In a case being closely watched by advocates on both sides of the gun issue, the U.S. Supreme Court Monday heard arguments challenging a New York City law that was actually changed earlier this year in an effort to derail the case, a move one national gun rights organization publicly derided.
“The only reason that change was made is because the Court accepted the case for review earlier this year, and everybody knows it,” said Alan Gottlieb, founder and executive vice president of the Second Amendment Foundation. “That maneuver suggests the city knew all along its restriction would not pass constitutional muster, but only changed the law in an effort to prevent a court ruling that smacked it down.”
The case is known as New York State Rifle and Pistol Association v. City of New York, No. 18-280. It deals with a restrictive ordinance that forbade licensed handgun owners from taking their handguns outside the city limits for any reason. That included training, personal protection on vacation, competition or even hunting trips.
But shortly after the high court accepted the case for review, New York City officials scurried to change the law, in a widely reported effort to nullify the complaint. The Supreme Court may still dismiss the case, but by giving it a hearing, justices made it clear they are interested in the Second Amendment.
“We’re hopeful the High Court sees through New York’s attempt to moot this case by changing the law,” Gottlieb said. “The City of New York, and any other government body for that matter, should not be allowed to trample on a constitutional right and then change a law at the last minute to avoid being penalized for their demagoguery.”
Even former New York Mayor Michael Bloomberg, the anti-gun billionaire who bankrolled Everytown for Gun Safety and now running for president, weighed in with an Op-Ed in the Chicago Tribune. He was careful to note that the contested regulation had been enacted before he became mayor, saying it “imposed an unnecessary restriction on gun owners’ ability to visit ranges — and it was rightly rescinded.”
But that raises a question about why he didn’t push to change the regulation during his three terms as mayor.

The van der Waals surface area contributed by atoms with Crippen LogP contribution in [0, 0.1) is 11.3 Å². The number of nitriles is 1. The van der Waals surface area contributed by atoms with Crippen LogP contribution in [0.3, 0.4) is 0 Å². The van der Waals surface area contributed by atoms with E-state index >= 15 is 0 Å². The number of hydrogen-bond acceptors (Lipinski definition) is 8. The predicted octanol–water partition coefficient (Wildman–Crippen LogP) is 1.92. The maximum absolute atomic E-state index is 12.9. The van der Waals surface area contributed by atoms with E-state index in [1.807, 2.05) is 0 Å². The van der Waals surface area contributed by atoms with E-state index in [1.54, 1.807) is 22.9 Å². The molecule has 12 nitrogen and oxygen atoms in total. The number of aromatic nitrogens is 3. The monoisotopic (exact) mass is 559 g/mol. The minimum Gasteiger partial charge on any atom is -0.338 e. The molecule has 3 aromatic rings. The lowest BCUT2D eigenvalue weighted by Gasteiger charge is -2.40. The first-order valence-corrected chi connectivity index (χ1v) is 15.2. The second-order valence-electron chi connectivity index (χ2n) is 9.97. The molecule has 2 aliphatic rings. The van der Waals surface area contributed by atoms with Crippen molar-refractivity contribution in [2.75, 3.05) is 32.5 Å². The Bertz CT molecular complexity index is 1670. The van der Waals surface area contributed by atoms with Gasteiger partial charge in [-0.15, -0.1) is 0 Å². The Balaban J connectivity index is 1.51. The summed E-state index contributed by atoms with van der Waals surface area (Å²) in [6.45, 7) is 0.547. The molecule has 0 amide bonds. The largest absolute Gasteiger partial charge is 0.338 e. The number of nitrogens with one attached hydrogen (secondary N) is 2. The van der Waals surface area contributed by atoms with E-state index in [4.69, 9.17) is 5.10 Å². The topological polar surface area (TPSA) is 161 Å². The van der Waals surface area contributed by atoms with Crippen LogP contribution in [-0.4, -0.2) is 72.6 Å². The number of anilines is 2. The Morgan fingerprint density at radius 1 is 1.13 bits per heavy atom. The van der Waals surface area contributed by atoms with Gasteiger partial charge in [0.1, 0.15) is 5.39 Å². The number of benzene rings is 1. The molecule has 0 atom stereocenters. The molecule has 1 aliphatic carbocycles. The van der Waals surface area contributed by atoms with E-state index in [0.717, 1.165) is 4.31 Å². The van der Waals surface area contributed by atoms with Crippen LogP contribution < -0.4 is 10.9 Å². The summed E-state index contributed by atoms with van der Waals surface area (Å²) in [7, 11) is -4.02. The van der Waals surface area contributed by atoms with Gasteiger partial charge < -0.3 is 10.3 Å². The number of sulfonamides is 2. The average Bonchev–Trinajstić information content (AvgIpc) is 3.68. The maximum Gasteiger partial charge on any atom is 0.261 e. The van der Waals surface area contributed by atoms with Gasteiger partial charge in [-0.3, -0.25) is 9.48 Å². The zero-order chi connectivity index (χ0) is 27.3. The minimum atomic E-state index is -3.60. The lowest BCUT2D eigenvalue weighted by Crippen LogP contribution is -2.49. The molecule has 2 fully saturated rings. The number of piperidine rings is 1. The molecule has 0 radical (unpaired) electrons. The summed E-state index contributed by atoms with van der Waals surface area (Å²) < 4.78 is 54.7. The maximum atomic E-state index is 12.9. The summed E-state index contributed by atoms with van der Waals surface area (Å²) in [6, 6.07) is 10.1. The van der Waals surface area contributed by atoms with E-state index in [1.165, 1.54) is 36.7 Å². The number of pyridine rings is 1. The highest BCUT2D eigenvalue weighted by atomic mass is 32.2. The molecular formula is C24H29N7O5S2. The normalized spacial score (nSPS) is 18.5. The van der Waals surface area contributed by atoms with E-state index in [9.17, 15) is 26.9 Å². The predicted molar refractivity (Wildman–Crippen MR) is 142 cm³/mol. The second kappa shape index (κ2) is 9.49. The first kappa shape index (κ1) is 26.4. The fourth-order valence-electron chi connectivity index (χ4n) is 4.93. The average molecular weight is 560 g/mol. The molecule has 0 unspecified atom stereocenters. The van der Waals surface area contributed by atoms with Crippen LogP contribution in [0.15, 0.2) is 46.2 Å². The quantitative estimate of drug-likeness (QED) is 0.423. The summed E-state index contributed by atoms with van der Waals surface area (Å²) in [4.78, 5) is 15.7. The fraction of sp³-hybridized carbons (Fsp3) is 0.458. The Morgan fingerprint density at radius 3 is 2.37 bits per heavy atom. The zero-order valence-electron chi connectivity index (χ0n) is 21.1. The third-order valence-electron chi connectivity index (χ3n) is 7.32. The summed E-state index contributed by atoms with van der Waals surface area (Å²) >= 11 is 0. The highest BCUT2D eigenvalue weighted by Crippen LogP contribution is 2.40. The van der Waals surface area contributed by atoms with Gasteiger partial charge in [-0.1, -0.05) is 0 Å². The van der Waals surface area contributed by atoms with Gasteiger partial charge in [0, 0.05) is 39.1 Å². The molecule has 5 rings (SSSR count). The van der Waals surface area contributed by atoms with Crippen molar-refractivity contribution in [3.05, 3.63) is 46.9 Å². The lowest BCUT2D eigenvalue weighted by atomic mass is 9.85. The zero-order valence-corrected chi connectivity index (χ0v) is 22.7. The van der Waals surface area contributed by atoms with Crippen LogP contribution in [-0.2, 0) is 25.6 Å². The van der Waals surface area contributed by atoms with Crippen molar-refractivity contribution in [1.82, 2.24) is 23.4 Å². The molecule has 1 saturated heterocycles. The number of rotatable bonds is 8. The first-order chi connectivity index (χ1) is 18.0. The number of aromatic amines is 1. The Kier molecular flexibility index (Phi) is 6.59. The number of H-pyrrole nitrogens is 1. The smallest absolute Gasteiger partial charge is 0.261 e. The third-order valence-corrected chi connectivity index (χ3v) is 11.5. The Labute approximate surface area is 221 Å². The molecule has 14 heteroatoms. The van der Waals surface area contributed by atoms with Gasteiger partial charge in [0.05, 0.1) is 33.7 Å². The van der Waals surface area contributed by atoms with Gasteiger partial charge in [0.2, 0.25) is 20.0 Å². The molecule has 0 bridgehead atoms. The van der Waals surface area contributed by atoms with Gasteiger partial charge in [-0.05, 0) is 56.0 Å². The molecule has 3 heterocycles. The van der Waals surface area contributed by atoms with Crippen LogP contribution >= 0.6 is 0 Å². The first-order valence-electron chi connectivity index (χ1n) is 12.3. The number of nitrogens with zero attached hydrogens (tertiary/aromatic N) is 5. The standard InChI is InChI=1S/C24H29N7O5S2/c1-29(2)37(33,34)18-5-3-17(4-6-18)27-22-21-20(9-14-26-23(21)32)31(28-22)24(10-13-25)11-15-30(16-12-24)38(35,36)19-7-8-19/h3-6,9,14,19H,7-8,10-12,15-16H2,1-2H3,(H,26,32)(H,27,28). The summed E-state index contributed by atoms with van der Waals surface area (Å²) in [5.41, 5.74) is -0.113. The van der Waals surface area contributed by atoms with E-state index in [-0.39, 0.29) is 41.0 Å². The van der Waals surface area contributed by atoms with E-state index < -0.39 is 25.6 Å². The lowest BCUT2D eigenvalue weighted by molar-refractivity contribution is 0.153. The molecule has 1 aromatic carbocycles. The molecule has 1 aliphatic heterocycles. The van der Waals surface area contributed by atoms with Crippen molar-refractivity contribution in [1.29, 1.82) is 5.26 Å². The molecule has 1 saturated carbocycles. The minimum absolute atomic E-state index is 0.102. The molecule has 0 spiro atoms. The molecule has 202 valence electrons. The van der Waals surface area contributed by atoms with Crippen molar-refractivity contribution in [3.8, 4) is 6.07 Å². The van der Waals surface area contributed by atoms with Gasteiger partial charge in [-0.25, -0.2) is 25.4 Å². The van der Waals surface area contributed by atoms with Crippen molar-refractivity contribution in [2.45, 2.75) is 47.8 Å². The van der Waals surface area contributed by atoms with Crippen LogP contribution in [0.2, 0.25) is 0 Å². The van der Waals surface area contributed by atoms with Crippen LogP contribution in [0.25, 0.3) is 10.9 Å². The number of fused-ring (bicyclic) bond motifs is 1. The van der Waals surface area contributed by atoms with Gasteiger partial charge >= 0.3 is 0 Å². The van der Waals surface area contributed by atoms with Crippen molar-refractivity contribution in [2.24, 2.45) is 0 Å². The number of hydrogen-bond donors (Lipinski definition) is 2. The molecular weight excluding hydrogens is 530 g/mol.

Attending the Supreme Court hearing was nationally-syndicated radio host Tom Gresham, coincidentally a member of the Second Amendment Foundation’s board of directors. He told TheGunMag.com and Liberty Park Press, “This may be the case that indicates whether the court considers the Second Amendment to be a legitimate right on the same level as the First Amendment.”
However, according to The Daily Caller, South Texas College of Law Prof. Josh Blackman isn’t sure the case has much of a future.
“Over the past decade,” Blackman said, “the Supreme Court has said nothing about the scope of the Second Amendment. However, I expect the Court to dismiss the New York case, as the controversy is now moot.”
Gresham suggested that if the high court decides to reject the case, it will do so shortly. However, if the Court decides to rule in the case, that decision could be as far away as June, on the final day of the current session.
But CNN is reporting that Justices Neil Gorsuch and Samuel Alito did not appear ready to drop the case. According to CNN, Alito suggested that the new law “still violates the Second Amendment,” and Gorsuch questioned whether the new law allows a gun owner to stop while enroute to a gun range.
There appears to be genuine fear among gun control proponents that the high court will expand gun rights with a new ruling. This suggests anti-gunners are far less interested in gun safety than they are in ratcheting down on a constitutionally-enumerated individual right, say grassroots Second Amendment activists.
By no small coincidence, there are currently major gun rights efforts in progress in two states on then far sides of the country. In Virginia, where Bloomberg-supported Democrats took control of the State Assembly last month, several counties have declared themselves “Second Amendment Sanctuaries” where threatened new gun control laws will simply be ignored.
In Washington State, grassroots activists are scrambling to gather 300,000 signatures on an initiative petition to the Legislature by Dec. 28 in an effort to repeal gun control Initiative 1639, passed last year following a multi-million-dollar campaign that was supported by Bloomberg’s Everytown for Gun Safety Action Fund. According to the Washington State Public Disclosure Commission, Everytown contributed $450,000 cash and another $59,500 “in kind” to the $5.4 million campaign to pass I-1639, which is now being challenged in U.S. District Court with support from SAF and the National Rifle Association.
And while Evergreen State anti-gunners are busy soliciting cash donations to continue their gun control crusade in 2020, the state Department of Licensing reported Monday that there are now 645,373 active concealed pistol licenses in the state. That amounts to an increase of 6,734 new CPLs during November, further suggesting the gun control push that has left Washington State gun owners beleaguered for the past five years may be about to turn as increasing numbers of people are exercising, rather than abandoning, their rights under the state and federal constitutions.
With the state population hovering somewhere between 7.5 and 8 million, that may translate to about one in every nine or ten qualified adults being licensed to carry, and by next October, they may all be gun rights activists registered and eager to vote.